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these types defined for bicycle parking with other requirements such as car parking and grouped based on trip generation types and volume. so the requirements, there are only use types under commercial and that will change to more detailed categories. such as retail sales, personal services and restaurants, light manufacturing and so forth. in order to prescribe the amounts of bicycle parking for each of these unit categories, staff compared each use category to comparable cities and overall, we thought to get bicycle parking for 5% of trips generated for each use. here are a few examples of before-and-after requirements. so for example, for a grocery store of 30,000-square-feet, which is the size of like a whole foods, right now class 1
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or 2 combined -- but the new requirements will make it to full class 1 and 12 class 2 spaces. for a restaurant of 2500-square-feet, existing requirements doesn't require any bicycle parking. and our proposal will require 2 class 1 and 3 class 2. and the same with medical clinics and office buildings there will be increases. and also a separation of class 1 and class 2. our proposal guides the location of bicycle parking for indoor spaces and we would incentivize bicycle parking as
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an active use. bicycle parking on the ground floor is considered active year so long as the space as direct access from the sidewalk and visible also from the sidewalk. and it would also limit the combined lobby and bicycle space to no more than 40' or 25% of the lot frontage. our proposal will also include a no zoning administrator bulletin, to provide further specifications for the design and layout of bicycle parking. this is again an example that the department worked closely with sfmta to create really simple diagrams that depict these requirements. an example here is showing the required distance between racks and also the distance to a curb or wall. another incentive offered is a
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line conversion of auto parking to bike parking. existing bike parking requirements also allow such conversion, for class 1 parking is required. however, this provision in the code does not specify any details and therefore remains unclear and really hard to implement. our proposal would provide specific ratios to convert an auto parking to class 1 or class 2 bicycle parking spaces and at minimum, each auto parking space can be replaced with seven bike parking spaces of any combination. existing buildings also could voluntarily convert their auto parking space to bike parking and i want to highlight that this is -- this requirement would just allow project sponsor and property owners to convert auto parking to bicycle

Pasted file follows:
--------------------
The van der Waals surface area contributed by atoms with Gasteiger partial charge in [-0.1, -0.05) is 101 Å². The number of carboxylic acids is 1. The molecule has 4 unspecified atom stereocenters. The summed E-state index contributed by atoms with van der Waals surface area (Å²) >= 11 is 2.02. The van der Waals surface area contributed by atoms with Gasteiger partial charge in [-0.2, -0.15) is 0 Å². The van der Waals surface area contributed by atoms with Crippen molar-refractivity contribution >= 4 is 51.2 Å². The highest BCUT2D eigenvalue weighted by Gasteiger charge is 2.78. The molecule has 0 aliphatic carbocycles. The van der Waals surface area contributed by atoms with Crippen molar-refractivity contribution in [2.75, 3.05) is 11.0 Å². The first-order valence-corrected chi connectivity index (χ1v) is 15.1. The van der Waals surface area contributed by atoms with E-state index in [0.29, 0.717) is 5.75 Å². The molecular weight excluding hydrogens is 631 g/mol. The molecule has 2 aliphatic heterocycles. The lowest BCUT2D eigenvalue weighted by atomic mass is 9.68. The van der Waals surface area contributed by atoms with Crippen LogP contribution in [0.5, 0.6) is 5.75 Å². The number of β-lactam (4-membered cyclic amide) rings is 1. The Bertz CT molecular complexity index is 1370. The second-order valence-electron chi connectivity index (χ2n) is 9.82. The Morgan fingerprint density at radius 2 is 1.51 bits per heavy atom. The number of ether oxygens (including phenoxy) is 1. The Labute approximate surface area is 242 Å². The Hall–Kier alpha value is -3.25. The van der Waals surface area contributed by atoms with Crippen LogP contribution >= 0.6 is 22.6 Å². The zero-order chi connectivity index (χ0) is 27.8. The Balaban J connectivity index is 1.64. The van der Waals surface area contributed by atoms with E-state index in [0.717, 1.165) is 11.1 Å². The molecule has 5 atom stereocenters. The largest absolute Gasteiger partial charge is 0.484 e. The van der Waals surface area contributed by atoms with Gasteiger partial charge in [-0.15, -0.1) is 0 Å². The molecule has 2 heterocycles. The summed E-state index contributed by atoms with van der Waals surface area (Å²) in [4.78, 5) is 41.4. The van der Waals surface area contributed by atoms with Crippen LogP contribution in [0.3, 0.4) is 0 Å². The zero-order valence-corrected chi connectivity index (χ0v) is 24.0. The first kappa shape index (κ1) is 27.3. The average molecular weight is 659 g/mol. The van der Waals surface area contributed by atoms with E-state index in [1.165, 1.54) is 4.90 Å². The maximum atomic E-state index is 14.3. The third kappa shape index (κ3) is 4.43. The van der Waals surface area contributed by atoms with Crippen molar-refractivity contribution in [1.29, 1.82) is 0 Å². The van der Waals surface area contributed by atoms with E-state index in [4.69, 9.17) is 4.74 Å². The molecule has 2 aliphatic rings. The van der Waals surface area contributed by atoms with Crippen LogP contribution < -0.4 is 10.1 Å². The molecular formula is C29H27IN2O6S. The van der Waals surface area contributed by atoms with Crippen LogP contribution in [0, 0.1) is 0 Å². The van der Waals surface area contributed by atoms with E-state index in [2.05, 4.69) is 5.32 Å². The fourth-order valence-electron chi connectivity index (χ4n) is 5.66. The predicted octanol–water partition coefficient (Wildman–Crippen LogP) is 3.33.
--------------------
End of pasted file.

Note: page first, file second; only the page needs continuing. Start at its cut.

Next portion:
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parking and they are not mandating such conversion. also there is a provision for an in-lieu fee to satisfy parts of class 2 bicycle parking requirements. and this ordinance will create a bicycle parking fund. sfmta would administer this fund and they will use the moneys to provide bicycle parking on public right-of-ways that have deficiencis in bicycle parking. there is also clear triggers that are established for bicycle parking requirements. bike parking would be needed for new construction, addition of 20% or more-square-footage and increase in car parking capacity. the city believes it's important to be the lead in green building design and therefore, all existing
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city-owned and leased buildings and garages would be subject to these new requirements. our proposal would also interact with other existing city laws. in march, 2012, legislation sponsored by supervisor avalos was passed that amended the environment code to require owners of existing commercial buildings to allow their tenants to bring their bikes in. alternatively, if owners don't want to allow their tenants to bring their bikes in, they are required by the environment code to provide bicycle parking space. our proposed ordinance allows such attorneys owners to comply with the code. any property that has not complied with environment code by august, 1 2013 deadline they will be out of compliance and if this ordinance is adopted
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they would have to comply with the updated bicycle parking requirements as defined in this ordinance. finally, the zoning administrator would also be able to modify, waive and provide variances for bicycle parking under certain circumstances. in cases where off-street car parking is not provided. overall, no variance would be given when automobile parking exists, or proposed in the building. this concludes my presentation. we are pleased to present this to you today. this ordinance would help the city to satisfy the increasing need for bicycle infrastructure. sufficient bike parking would help make biking a convenient
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choice for commuting. >> we have receive some support and comments from the san francisco real estate department and san francisco bike coalition sfmta. we looking forward to comments from you toble possibly have an adoption hearing in january. >> is there any public comment on this item?

December 21, 2012 10:30pm-11:00pm PST

TOPIC FREQUENCY San Francisco 8, The City 4, Mr. Cowan 2, Avalos 1, Anne Marie 1, Antonini 1, Peter Cowan 1, Wu 1, The Association 1, Gym 1, Portland 1, Sfmta 1, Tenant 1, Us 1, New York 1, Vancouver 1